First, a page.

Koliada v. Immigration & Naturalization Service

Decision Date12 June 2001
Docket NumberNo. 00-3421,00-3421
Citation259 F.3d 482
Parties(6th Cir. 2001) Youri K. Koliada, Petitioner, v. Immigration and Naturalization Service, Respondent. Submitted:
CourtU.S. Court of Appeals — Sixth Circuit

Charles H. Kuck, LITTLER MENDELSON, Atlanta, Georgia, for Petitioner.


Before: MARTIN, Chief Judge; NORRIS, Circuit Judge; QUIST, District Judge. *



Youri K. Koliada, a native and citizen of the Ukraine, requested asylum and withholding of removal from the United States, which an administrative immigration judge denied on February 26, 1997. The Board of Immigration Appeals affirmed this denial on March 9, 2000. Koliada now petitions for review of the Board's decision, arguing that his well-founded fear of persecution merits reversal. For the following reasons, we AFFIRM the Board's decision and DENY Koliada's petition for review.

A. Facts Regarding Koliada

Mr. Koliada grew up in a family with an anti-communist history and convictions. 1 His grandfather was a wealthy landowner who was abducted by communists in 1937, never to return. Koliada's wife's grandfather was exiled to Siberia for seventeen years. When Koliada was a child, communist militia interrogated his family about his father's activities and searched for anti-communist literature in his home. His father, who did not participate in biannual mandatory rallies for the communist party, was arrested and exiled to Siberia for two years beginning in 1956.

Koliada experienced personal intimidation by government authorities as well. In 1976, he was singled out by militia members for attending Easter church services and told that doing so jeopardized his chances of going to college. Koliada was also threatened with expulsion from college in 1977 for failing to attend a communist rally. While serving a three-month stint in the Soviet Army that was a prerequisite to graduation, he tried to keep his commanding officer from beating a friend in his unit. The commander sent him to military prison for seven days of labor. After completing his education in 1981, he began working as an engineer with a government business in Poltava. Soon after, the KGB began checking up on Koliada and questioning his friends, who were renowned anti-communists. Soviet authorities had persecuted two of his friends for their political beliefs.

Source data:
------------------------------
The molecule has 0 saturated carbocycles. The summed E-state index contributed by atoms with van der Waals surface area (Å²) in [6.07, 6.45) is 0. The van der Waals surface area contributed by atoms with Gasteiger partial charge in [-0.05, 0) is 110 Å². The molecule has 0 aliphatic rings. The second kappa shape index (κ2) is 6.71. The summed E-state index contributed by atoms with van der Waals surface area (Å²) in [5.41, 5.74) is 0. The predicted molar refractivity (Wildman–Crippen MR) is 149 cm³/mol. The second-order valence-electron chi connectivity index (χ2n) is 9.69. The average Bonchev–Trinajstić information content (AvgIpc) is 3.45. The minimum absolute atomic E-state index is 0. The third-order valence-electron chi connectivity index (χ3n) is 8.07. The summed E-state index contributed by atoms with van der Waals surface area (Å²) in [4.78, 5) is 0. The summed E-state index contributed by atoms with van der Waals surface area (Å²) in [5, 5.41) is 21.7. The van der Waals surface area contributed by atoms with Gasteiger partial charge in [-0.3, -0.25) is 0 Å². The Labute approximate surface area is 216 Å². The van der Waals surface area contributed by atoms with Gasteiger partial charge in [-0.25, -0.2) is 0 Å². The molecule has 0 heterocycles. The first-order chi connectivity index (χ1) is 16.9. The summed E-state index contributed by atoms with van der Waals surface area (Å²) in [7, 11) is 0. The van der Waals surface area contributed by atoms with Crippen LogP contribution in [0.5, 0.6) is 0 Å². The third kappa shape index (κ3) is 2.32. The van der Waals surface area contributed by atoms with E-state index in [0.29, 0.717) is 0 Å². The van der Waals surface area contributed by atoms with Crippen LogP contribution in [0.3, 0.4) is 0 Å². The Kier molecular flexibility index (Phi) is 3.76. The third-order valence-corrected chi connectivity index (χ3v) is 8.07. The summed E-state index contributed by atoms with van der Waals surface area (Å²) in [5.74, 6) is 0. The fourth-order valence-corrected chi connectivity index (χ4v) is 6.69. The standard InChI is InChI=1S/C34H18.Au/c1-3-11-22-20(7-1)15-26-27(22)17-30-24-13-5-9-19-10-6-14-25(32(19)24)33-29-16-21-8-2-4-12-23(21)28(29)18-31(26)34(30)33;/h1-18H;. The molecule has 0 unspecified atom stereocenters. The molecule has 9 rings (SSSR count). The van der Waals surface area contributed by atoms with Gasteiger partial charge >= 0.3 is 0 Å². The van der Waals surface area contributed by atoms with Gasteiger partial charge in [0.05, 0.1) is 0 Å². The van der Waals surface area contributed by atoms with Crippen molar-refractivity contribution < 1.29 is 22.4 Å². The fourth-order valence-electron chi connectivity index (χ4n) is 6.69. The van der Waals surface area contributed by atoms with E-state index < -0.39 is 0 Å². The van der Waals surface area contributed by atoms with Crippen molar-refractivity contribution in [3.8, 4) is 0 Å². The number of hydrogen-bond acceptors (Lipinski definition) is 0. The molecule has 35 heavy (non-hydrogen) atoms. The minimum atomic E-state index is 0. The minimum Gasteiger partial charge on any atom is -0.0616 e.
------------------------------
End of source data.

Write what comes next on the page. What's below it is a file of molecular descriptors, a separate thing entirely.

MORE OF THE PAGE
Although he was never imprisoned, the communist militia took him into custody several times because of his political views. In 1985 the militia put him under house arrest for three months with orders not to leave his house from 10:00 p.m. until 5:00 a.m. No explanation accompanied the order. The militia disconnected Koliada's telephone at this point as well.

In 1988, Koliada joined the Ukrainian Social Group in a hunger strike to protest politically motivated arrests of some group members. The militia arrested Koliada and searched his house on July 15. While interrogating Koliada, the militia showed him photographs of him with his friends and threatened to kill his family. Although he denied membership in the Group, he affirmed his support for its cause: Ukrainian independence from the Soviet Union. The interrogating officer then punched Koliada repeatedly in the stomach.

Koliada began attending the meetings of various anti-communist groups in late 1989. Because these groups were illegal under Soviet law, militia officers arrested him and others who attended the meetings and released them after they paid fines.

The Ukrainian parliament passed a declaration of sovereignty in July 1990, and in August declared Ukraine independent of the Soviet Union. The Ukraine became a charter member of the Commonwealth of Independent States with the ratification of the Belovzhskoe Agreement in December. Leonid Kravchuk, a former Communist turned nationalist, became Ukraine's first president. Koliada continued his anti-communist activities.

Two militia officers took Koliada to a local militia station in March 1992 and told him that if he continued with his political activities his family would be killed. These officers told Koliada that, although the government officials' titles had changed, they were the same people as before and would enforce similar policies. The officers then punched him in the face and released him.

In February 1993, a friend gave Koliada some documents indicating proof of government-owned businesses' payments to organized criminals. On March 8, militia officers arrested him and interrogated him about these documents. When Koliada denied knowledge of the papers, one of the officers punched him in the abdomen until he lost consciousness. When he returned to his apartment, he found that it had been ransacked and the documents were missing.